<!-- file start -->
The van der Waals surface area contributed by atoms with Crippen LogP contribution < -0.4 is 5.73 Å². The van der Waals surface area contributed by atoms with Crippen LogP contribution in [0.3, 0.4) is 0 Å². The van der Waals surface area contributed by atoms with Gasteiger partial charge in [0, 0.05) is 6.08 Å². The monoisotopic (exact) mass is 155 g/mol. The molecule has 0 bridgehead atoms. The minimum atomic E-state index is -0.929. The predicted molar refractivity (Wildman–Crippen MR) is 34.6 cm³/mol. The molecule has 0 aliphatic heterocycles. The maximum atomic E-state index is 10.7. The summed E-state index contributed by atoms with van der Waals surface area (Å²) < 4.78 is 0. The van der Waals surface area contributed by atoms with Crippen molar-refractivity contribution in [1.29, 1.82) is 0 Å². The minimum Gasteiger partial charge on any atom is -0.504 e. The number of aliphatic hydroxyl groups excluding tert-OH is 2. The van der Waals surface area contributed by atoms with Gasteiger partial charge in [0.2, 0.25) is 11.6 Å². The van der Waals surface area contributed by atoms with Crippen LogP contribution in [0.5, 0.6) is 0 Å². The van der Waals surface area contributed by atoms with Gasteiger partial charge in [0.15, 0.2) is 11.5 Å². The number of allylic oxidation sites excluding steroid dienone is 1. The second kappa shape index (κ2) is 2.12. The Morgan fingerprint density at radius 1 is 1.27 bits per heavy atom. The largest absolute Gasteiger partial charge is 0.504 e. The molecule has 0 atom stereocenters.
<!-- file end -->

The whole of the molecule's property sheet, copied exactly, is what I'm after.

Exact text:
The van der Waals surface area contributed by atoms with Crippen LogP contribution < -0.4 is 5.73 Å². The van der Waals surface area contributed by atoms with Crippen LogP contribution in [0.3, 0.4) is 0 Å². The van der Waals surface area contributed by atoms with Gasteiger partial charge in [0, 0.05) is 6.08 Å². The monoisotopic (exact) mass is 155 g/mol. The molecule has 0 bridgehead atoms. The minimum atomic E-state index is -0.929. The predicted molar refractivity (Wildman–Crippen MR) is 34.6 cm³/mol. The molecule has 0 aliphatic heterocycles. The maximum atomic E-state index is 10.7. The summed E-state index contributed by atoms with van der Waals surface area (Å²) < 4.78 is 0. The van der Waals surface area contributed by atoms with Crippen molar-refractivity contribution in [1.29, 1.82) is 0 Å². The minimum Gasteiger partial charge on any atom is -0.504 e. The number of aliphatic hydroxyl groups excluding tert-OH is 2. The van der Waals surface area contributed by atoms with Gasteiger partial charge in [0.2, 0.25) is 11.6 Å². The van der Waals surface area contributed by atoms with Crippen LogP contribution in [0.5, 0.6) is 0 Å². The van der Waals surface area contributed by atoms with Gasteiger partial charge in [0.15, 0.2) is 11.5 Å². The number of allylic oxidation sites excluding steroid dienone is 1. The second kappa shape index (κ2) is 2.12. The Morgan fingerprint density at radius 1 is 1.27 bits per heavy atom. The largest absolute Gasteiger partial charge is 0.504 e. The molecule has 0 atom stereocenters.